Vishu, the festival that rings in a new year for Malayalis, is observed on the first day of Medam month. Vishu is is a special occasion for devotees of Lord Krishna. Vishu literally means equal and it connotes the spring equinox. A long array of rituals starts with the viewing of first sight of New Year-Vishukkani-followed by a blast of crackers and the Vishu Sadya at noon.
Vishu Sadya is a wholesome meal containing every type of traditional Kerala food starting from healthy Kanji to delicious Pradhaman, involving flavours ranging from salt and sweet to sour and bitter. Bawarchi brings you a list of tried and tested Vishu Recipes.
1. Vishu Kanji
Vishu Kanji is served as breakfast served on the auspicious day of 'Vishu'. It is traditionally relished after viewing the Vishukanni, early in the morning. In major parts of Central Kerala, it is referred to as ' Vishu Katta'. It is prepared with parboiled rice, white beans and finely scraped coconut. This kanji tastes best with Chakka puzhukku - steamed jackfruit.
2. Vishu Puzhuku
Vishu Puzhuku is a must-have dish on this harvest festival. The tasty side dish is made with Kada Chakka (Breadfruit) , ripe pumpkin, white peas, raw plaintain , grated coconut mixed along with rich Kerala spices. The protein-rich raw fruit is slow cooked along with other vegetables and seasoned with spicy masalas. Coconut oil is added at last for some extra kick.
3. Kerala Style Aviyal
A simple and delicious stewed recipe with the goodness of varied healthy veggies. It occupies a major place in the vegetarian feast of Kerala - Vishu Sadya. This rich, flavourful curry uses a bunch of vegetables like banana, yam, brinjal, snake gourd and drumstick with a thick coconut paste. People enjoy it along with steamed rice and sambhar.
4. Jackfruit Unniyappam
A perfect sugary treat for your sweet tooth - ' Chakka Unniyappam', a must-try festive delicacy. Also called as ' Neiyappam', it is traditionally prepared with bananas but this special recipe is made with jackfruit. Raw rice (pachari), fleshy jackfruit pieces and grated coconut are mixed to a smooth batter. Jaggery, cardamom powder and ginger powder are added to attain the delectable sweet taste. Finally, the sweet dumplings are shallow fried on a medium flame.
5. Mambazha Pulissery
Mambazha Pulissery/Mambazha Kalan is one of the traditional curries of Kerala made during peak mango season and festive occasions. It is a sour-sweet curry as ripe, juicy mangoes are used with thick curd. The fresh spices are blended well with the mango-curd mixture for a super tangy Mambazha Pulissery.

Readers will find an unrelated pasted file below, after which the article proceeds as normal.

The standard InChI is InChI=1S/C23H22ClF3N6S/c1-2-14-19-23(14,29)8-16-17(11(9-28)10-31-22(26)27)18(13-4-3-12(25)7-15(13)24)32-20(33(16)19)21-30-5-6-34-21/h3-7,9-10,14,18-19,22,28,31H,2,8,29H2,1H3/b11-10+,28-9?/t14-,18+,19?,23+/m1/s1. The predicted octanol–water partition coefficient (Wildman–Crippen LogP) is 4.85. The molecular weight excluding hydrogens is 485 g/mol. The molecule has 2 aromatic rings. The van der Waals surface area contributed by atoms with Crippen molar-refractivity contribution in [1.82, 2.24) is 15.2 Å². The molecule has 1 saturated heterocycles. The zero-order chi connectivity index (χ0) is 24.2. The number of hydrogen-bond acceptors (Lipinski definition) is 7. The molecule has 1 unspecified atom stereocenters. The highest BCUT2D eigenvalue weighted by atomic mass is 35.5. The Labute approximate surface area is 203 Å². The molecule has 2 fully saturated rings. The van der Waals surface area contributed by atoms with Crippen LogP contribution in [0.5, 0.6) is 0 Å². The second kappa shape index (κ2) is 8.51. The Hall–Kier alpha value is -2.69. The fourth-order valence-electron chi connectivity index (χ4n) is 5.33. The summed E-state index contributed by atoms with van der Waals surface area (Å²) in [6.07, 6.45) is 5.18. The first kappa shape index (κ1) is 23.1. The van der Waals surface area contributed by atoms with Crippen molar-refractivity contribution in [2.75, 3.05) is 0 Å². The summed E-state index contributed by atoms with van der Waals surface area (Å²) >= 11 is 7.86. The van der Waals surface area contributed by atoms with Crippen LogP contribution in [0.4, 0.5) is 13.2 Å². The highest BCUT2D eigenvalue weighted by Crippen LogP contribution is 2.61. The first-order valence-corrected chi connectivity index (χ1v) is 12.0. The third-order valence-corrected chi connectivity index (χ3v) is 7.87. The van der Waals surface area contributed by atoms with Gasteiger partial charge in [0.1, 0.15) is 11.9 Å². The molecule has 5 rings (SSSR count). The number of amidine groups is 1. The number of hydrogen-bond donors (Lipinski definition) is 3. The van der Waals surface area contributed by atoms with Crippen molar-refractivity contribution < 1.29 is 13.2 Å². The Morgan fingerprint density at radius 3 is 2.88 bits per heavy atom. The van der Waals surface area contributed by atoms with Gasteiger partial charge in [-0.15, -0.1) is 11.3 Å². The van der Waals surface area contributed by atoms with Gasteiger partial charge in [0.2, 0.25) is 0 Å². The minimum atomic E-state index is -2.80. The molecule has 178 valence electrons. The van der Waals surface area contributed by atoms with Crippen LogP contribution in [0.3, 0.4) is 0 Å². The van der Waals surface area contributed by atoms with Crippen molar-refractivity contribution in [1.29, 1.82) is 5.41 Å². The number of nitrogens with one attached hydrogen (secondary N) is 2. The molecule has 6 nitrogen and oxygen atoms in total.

6.Kerala Banana Chips
Who isn’t fond of this all-time favourite snack? This tasty snack is also called as 'Nendran Chips' because it is made with Nendrankai/banana. This snack is deep fried in coconut oil and mixed along with chilli powder for the extra spiciness. These crispy chips have a shelf-life of 7-8 days.
Puli-Inji is a sweet-sour appetizer that is usually served in Kerala Sadhya.. The ingredients -ginger, dried red chillies, tamarind paste, jaggery and mustard seeds give the needed tartness for the meal. Puli-Inji can be relished as a side dish and you can refrigerate for future use.
8. Cabbage Thoran
Cabbage Thoran is cabbage stir fried with grated coconut. A Kerala Sadya is incomplete without a thoran recipes and Cabbage Thoran is among the most popular among them. There are many versions of this dish and this specific recipe uses shallots instead of plain onions. The fresh cabbage is gently cooked along with coarse masala mixture of coconut, green chillies and cumin seeds. Stir fry in such a way that the thoran remains crunchy and not mushy.
9. Kerala Parippu Curry
Kerala Parippu Curry is a traditional Moong Dal curry of Kerala that finds its place in a sadya. Otherwise called as 'Parippu koottan', it is relished by Keralites with ghee and plain steamed rice. The green gram dal (moong dal) is pressure cooked along with turmeric powder and then thick coconut paste is added to it. Make sure that proper amount of water is used to achieve a thick, delicious curry.
It is rich in dietary fibre and high in water content, making it a good option for people who watch their weight.
10. Chakka Pradhaman
Because Vishu occurs during jackfruit season, Chakka Pradhaman is a popular way to end a sadya. This payasam or kheer is prepared with ripe, juicy jackfruit pieces or with jackfruit preserve (Chakka Varatti) / jackfruit paste. The jackfruit paste is slow cooked along with jaggery and coconut milk. Garnish with cashew nuts and coconut bits and serve warm or cold.